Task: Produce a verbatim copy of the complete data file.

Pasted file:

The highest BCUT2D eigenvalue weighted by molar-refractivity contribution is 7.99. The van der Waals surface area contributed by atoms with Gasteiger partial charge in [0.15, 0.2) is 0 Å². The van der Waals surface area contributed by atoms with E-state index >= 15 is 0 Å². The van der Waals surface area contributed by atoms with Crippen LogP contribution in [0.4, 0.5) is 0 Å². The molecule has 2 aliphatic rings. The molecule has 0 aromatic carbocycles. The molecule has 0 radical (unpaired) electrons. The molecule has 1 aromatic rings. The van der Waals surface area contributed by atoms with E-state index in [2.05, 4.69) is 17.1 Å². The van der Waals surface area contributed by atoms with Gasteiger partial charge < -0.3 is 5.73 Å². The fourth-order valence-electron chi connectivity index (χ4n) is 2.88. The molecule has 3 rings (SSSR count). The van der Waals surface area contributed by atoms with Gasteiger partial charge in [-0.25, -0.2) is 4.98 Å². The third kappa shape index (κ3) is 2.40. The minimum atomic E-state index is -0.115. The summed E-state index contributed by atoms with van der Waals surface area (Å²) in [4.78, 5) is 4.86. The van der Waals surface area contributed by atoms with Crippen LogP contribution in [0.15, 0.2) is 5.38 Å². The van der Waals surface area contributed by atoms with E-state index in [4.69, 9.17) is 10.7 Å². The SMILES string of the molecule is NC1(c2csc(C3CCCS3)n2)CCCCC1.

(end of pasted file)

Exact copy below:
The highest BCUT2D eigenvalue weighted by molar-refractivity contribution is 7.99. The van der Waals surface area contributed by atoms with Gasteiger partial charge in [0.15, 0.2) is 0 Å². The van der Waals surface area contributed by atoms with E-state index >= 15 is 0 Å². The van der Waals surface area contributed by atoms with Crippen LogP contribution in [0.4, 0.5) is 0 Å². The molecule has 2 aliphatic rings. The molecule has 0 aromatic carbocycles. The molecule has 0 radical (unpaired) electrons. The molecule has 1 aromatic rings. The van der Waals surface area contributed by atoms with E-state index in [2.05, 4.69) is 17.1 Å². The van der Waals surface area contributed by atoms with Gasteiger partial charge < -0.3 is 5.73 Å². The fourth-order valence-electron chi connectivity index (χ4n) is 2.88. The molecule has 3 rings (SSSR count). The van der Waals surface area contributed by atoms with Gasteiger partial charge in [-0.25, -0.2) is 4.98 Å². The third kappa shape index (κ3) is 2.40. The minimum atomic E-state index is -0.115. The summed E-state index contributed by atoms with van der Waals surface area (Å²) in [4.78, 5) is 4.86. The van der Waals surface area contributed by atoms with Crippen LogP contribution in [0.15, 0.2) is 5.38 Å². The van der Waals surface area contributed by atoms with E-state index in [4.69, 9.17) is 10.7 Å². The SMILES string of the molecule is NC1(c2csc(C3CCCS3)n2)CCCCC1.